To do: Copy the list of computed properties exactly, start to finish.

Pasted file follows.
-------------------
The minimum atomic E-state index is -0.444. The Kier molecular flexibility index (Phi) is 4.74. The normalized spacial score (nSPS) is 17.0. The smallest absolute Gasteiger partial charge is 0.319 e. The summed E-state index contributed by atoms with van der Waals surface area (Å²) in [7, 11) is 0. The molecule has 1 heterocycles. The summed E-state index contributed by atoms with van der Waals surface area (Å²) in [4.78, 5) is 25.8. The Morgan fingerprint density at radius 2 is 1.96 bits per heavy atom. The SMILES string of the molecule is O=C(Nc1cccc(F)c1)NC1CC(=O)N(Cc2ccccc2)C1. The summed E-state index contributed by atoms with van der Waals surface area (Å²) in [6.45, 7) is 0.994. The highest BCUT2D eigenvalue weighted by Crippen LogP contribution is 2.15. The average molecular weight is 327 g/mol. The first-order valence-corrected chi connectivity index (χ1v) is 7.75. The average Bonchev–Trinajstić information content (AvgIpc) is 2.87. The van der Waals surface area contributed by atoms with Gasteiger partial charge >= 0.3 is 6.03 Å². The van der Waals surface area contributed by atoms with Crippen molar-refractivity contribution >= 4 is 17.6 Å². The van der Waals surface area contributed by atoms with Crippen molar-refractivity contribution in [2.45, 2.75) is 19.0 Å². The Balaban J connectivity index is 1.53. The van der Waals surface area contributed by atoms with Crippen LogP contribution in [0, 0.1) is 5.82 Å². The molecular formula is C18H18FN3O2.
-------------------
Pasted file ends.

The minimum atomic E-state index is -0.444. The Kier molecular flexibility index (Phi) is 4.74. The normalized spacial score (nSPS) is 17.0. The smallest absolute Gasteiger partial charge is 0.319 e. The summed E-state index contributed by atoms with van der Waals surface area (Å²) in [7, 11) is 0. The molecule has 1 heterocycles. The summed E-state index contributed by atoms with van der Waals surface area (Å²) in [4.78, 5) is 25.8. The Morgan fingerprint density at radius 2 is 1.96 bits per heavy atom. The SMILES string of the molecule is O=C(Nc1cccc(F)c1)NC1CC(=O)N(Cc2ccccc2)C1. The summed E-state index contributed by atoms with van der Waals surface area (Å²) in [6.45, 7) is 0.994. The highest BCUT2D eigenvalue weighted by Crippen LogP contribution is 2.15. The average molecular weight is 327 g/mol. The first-order valence-corrected chi connectivity index (χ1v) is 7.75. The average Bonchev–Trinajstić information content (AvgIpc) is 2.87. The van der Waals surface area contributed by atoms with Gasteiger partial charge >= 0.3 is 6.03 Å². The van der Waals surface area contributed by atoms with Crippen molar-refractivity contribution >= 4 is 17.6 Å². The van der Waals surface area contributed by atoms with Crippen molar-refractivity contribution in [2.45, 2.75) is 19.0 Å². The Balaban J connectivity index is 1.53. The van der Waals surface area contributed by atoms with Crippen LogP contribution in [0, 0.1) is 5.82 Å². The molecular formula is C18H18FN3O2.